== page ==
Young v. Hawaii – Did the 9th Circuit say There is no Second AmendmentRight to Bear Arms?

The 9th circuit en banc decision in Young v. Hawaii came close to saying that there is no right guaranteed by the Second Amendment to bear arms outside of the home but it did not go that far.

Whether or not there is a right to openly carry any loaded and unloaded firearm outside of our home is a question that will be decided by the three judges assigned to my California Open Carry lawsuit, Charles Nichols v. Gavin Newsom, et al.

The en banc opinion in Young v. Hawaii limited the scope of its opinion to “small arms capable of being concealed.” The opinion does not define “small arms” or “capable of being concealed.”

Did the opinion limit its scope to arms that are easily and ordinarily carried concealed or did its opinion extend to all “concealable” firearms as defined by Hawaii law? We don’t know. We do know that the opinion upheld a “good cause” requirement for a permit to openly carry a handgun in public. And we do know that the opinion did not decide whether or not there is a right to openly carry firearms that are neither small nor concealable, such as rifles and shotguns.

Whether or not there is a right to openly carry any loaded firearm, or an unloaded firearm for the purpose of lawful self-defense is the question my three-judge panel will have to decide. Judge Bybee, the author of the en banc opinion in Young v. Hawaii is one of the three judges assigned to my panel.

Quoting from the Young v. Hawaii en banc Decision:

“The contours of the government’s power to regulate arms in the public square is at least this: the government may regulate, and even prohibit, in public places-including government buildings, churches, schools, and markets-the open carrying of small arms capable of being concealed, whether they are carried concealed or openly. We need go no further than this, because the Hawai’i firearms licensing scheme Young challenges only applies to “a pistol or revolver and ammunition therefor.”” Young v. Hawaii en banc Slip Opinion page 97. (emphasis added)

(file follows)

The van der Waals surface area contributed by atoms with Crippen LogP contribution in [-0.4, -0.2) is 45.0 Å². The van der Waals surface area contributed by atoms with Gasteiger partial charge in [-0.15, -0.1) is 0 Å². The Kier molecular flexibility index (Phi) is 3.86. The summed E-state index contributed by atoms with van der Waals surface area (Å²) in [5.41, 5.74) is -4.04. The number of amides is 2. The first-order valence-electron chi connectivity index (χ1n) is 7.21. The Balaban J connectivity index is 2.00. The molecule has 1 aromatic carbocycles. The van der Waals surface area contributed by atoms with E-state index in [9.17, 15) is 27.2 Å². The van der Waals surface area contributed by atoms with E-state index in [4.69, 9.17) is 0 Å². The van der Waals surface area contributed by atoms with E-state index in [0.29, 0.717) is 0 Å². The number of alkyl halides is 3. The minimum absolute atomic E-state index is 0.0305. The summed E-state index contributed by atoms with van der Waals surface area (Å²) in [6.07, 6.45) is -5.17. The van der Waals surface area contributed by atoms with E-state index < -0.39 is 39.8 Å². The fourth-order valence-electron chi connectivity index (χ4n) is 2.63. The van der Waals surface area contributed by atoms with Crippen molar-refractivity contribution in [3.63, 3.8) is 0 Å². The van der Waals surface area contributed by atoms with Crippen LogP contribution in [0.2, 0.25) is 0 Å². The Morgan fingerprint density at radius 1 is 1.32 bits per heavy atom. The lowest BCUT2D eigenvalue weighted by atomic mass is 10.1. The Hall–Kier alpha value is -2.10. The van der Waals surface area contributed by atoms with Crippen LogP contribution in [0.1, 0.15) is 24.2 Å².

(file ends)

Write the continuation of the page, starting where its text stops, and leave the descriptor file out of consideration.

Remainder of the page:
The moment the Mandate is issued in Young v. Hawaii, my appeal is once again under submission for a decision. There could be an opinion in my appeal issued the very same day. If Mr. Young’s attorneys do not file a petition for a Full Court rehearing or do not file a motion to stay the issuance of the Mandate then the Mandate will be issued on Wednesday, April 14th.

For a decade I have been criticizing the lawsuits that limited the scope of their challenge to handguns, in particular, the concealed carry of handguns or permits that would allow one to carry a handgun concealed.

One of the reasons I have given is that there is a long history, both in the United States and in England, to prohibitions on not just concealed carry but to the possession and carrying of concealable weapons.

As I pointed out in the oral argument to my appeal, Charles Nichols v. Gavin Newsom, et al., some states treated handguns that are easily and ordinarily carried concealed as dangerous and unusual weapons, and that my lawsuit is not limited to handguns, I seek to openly carry long guns as well. There are no licenses available to the general public in California to openly carry a long gun. Licenses to openly carry handguns are prohibited by state law from being issued in counties with a population of 200,000 or more people.

My three-judge panel can’t uphold “good cause” or any other licensing requirement for licenses that do not exist. Unlike California State courts, Federal courts are prohibited from rewriting laws.

Moreover, California law prevents those of us who live in incorporated cities from carrying any loaded firearm, and any modern unloaded firearm, in the curtilage of our homes and on our private residential property.